As you've read through various lists of safety rules, you've no doubt encountered rules about wearing contacts in the laboratory, perhaps that rule is even on the safety contract you provide to your students. Do they know why it's there? Do you know why it's there?
Here's a simple demonstration to show your students. It's very similar to the Capillary Action in Action demonstration used when studying water and adhesion.
On an overhead transparency, draw a picture of an eye (draw it big, so it takes up the whole sheet). Then out of a second transparency, cut out a circle that's about the same size as the iris - that's your contact lens.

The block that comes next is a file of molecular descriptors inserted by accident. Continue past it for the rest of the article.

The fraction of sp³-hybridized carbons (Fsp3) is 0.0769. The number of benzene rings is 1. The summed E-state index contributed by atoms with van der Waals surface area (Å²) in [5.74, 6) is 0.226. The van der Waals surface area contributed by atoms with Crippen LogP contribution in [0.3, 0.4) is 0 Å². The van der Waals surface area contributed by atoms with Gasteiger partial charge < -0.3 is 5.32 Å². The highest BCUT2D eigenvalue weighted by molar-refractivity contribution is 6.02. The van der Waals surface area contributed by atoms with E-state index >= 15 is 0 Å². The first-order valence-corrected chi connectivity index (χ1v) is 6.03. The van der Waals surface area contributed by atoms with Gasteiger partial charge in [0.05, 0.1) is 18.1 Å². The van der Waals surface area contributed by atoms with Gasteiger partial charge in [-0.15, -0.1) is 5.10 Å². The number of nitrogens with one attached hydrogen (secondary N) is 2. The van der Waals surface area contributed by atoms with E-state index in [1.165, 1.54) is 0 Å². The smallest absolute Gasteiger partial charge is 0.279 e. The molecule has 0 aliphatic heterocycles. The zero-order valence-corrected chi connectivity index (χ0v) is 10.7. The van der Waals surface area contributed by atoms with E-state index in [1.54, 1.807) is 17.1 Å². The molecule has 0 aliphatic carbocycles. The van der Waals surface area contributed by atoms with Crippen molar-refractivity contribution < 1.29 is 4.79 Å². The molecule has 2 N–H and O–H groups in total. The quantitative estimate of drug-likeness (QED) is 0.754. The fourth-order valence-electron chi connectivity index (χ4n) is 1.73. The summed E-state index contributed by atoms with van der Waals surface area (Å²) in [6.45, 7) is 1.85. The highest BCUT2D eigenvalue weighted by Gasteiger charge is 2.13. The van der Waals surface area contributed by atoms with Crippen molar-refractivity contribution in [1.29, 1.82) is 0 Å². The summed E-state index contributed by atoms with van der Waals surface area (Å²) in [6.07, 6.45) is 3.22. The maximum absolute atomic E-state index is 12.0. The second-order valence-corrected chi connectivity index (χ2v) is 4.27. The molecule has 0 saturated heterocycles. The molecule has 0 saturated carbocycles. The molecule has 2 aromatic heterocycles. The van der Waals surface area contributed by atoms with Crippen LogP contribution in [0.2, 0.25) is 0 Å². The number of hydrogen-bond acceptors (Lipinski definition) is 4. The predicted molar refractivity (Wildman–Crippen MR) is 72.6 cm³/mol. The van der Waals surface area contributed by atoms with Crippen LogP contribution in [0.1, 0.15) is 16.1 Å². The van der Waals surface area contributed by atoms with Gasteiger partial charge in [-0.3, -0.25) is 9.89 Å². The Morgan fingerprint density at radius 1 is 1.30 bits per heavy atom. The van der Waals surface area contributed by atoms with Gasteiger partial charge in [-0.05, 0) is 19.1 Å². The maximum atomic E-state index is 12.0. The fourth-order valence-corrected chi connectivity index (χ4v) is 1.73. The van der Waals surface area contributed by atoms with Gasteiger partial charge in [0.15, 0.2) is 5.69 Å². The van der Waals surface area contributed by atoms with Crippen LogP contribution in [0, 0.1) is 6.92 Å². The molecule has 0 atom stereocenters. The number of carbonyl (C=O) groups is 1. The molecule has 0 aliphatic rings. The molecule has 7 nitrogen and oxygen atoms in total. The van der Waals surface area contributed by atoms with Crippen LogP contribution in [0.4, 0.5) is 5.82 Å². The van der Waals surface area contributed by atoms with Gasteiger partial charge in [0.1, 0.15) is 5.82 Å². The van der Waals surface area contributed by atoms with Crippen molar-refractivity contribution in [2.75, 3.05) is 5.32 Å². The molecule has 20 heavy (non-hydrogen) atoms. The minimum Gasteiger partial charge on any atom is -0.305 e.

On demonstration day, place your giant eye on the overhead projector. Then place the contract over the eye. Place a few drops of colored water (or pure food coloring, though it goes further if you dilute it) at the edge of the contact and watch what happens.
The water is pulled under the transparency, through capillary action and adhesion.
This very same thing happens if a person wearing contacts gets something splashed in their eye - the substance will get "pulled" under the contact, potentially causing greater harm and more pain.
So remember, wear those goggles!